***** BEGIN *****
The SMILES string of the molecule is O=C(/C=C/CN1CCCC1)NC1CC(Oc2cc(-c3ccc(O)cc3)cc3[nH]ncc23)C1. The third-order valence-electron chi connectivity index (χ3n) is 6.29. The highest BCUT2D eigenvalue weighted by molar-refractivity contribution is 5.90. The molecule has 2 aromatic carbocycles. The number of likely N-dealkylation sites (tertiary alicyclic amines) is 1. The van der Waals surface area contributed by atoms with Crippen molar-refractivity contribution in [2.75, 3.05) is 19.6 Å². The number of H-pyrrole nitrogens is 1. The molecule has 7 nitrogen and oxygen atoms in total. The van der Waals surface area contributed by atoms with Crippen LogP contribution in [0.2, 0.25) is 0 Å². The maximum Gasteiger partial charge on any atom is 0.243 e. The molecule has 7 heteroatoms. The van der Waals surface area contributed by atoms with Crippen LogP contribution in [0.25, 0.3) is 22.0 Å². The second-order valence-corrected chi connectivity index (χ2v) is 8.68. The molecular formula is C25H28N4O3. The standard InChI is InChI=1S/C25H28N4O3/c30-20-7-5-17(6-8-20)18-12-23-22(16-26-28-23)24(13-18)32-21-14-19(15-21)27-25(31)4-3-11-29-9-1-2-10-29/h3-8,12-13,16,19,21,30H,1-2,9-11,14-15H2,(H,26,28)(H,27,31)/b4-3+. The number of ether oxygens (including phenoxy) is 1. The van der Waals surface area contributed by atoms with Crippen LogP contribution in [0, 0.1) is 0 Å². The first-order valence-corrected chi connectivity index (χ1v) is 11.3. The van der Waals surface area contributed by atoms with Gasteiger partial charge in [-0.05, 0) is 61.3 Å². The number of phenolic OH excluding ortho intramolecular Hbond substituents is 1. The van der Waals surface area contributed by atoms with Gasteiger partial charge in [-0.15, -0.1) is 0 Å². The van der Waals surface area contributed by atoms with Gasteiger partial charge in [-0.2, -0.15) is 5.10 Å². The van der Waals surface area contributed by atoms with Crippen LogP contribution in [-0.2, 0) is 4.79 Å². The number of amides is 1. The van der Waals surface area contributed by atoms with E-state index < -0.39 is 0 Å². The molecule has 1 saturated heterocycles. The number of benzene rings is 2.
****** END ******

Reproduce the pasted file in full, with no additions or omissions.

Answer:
The SMILES string of the molecule is O=C(/C=C/CN1CCCC1)NC1CC(Oc2cc(-c3ccc(O)cc3)cc3[nH]ncc23)C1. The third-order valence-electron chi connectivity index (χ3n) is 6.29. The highest BCUT2D eigenvalue weighted by molar-refractivity contribution is 5.90. The molecule has 2 aromatic carbocycles. The number of likely N-dealkylation sites (tertiary alicyclic amines) is 1. The van der Waals surface area contributed by atoms with Crippen molar-refractivity contribution in [2.75, 3.05) is 19.6 Å². The number of H-pyrrole nitrogens is 1. The molecule has 7 nitrogen and oxygen atoms in total. The van der Waals surface area contributed by atoms with Crippen LogP contribution in [0.2, 0.25) is 0 Å². The maximum Gasteiger partial charge on any atom is 0.243 e. The molecule has 7 heteroatoms. The van der Waals surface area contributed by atoms with Crippen LogP contribution in [0.25, 0.3) is 22.0 Å². The second-order valence-corrected chi connectivity index (χ2v) is 8.68. The molecular formula is C25H28N4O3. The standard InChI is InChI=1S/C25H28N4O3/c30-20-7-5-17(6-8-20)18-12-23-22(16-26-28-23)24(13-18)32-21-14-19(15-21)27-25(31)4-3-11-29-9-1-2-10-29/h3-8,12-13,16,19,21,30H,1-2,9-11,14-15H2,(H,26,28)(H,27,31)/b4-3+. The number of ether oxygens (including phenoxy) is 1. The van der Waals surface area contributed by atoms with Crippen LogP contribution in [0, 0.1) is 0 Å². The first-order valence-corrected chi connectivity index (χ1v) is 11.3. The van der Waals surface area contributed by atoms with Gasteiger partial charge in [-0.05, 0) is 61.3 Å². The number of phenolic OH excluding ortho intramolecular Hbond substituents is 1. The van der Waals surface area contributed by atoms with Gasteiger partial charge in [-0.15, -0.1) is 0 Å². The van der Waals surface area contributed by atoms with Gasteiger partial charge in [-0.2, -0.15) is 5.10 Å². The van der Waals surface area contributed by atoms with Crippen LogP contribution in [-0.2, 0) is 4.79 Å². The number of amides is 1. The van der Waals surface area contributed by atoms with E-state index < -0.39 is 0 Å². The molecule has 1 saturated heterocycles. The number of benzene rings is 2.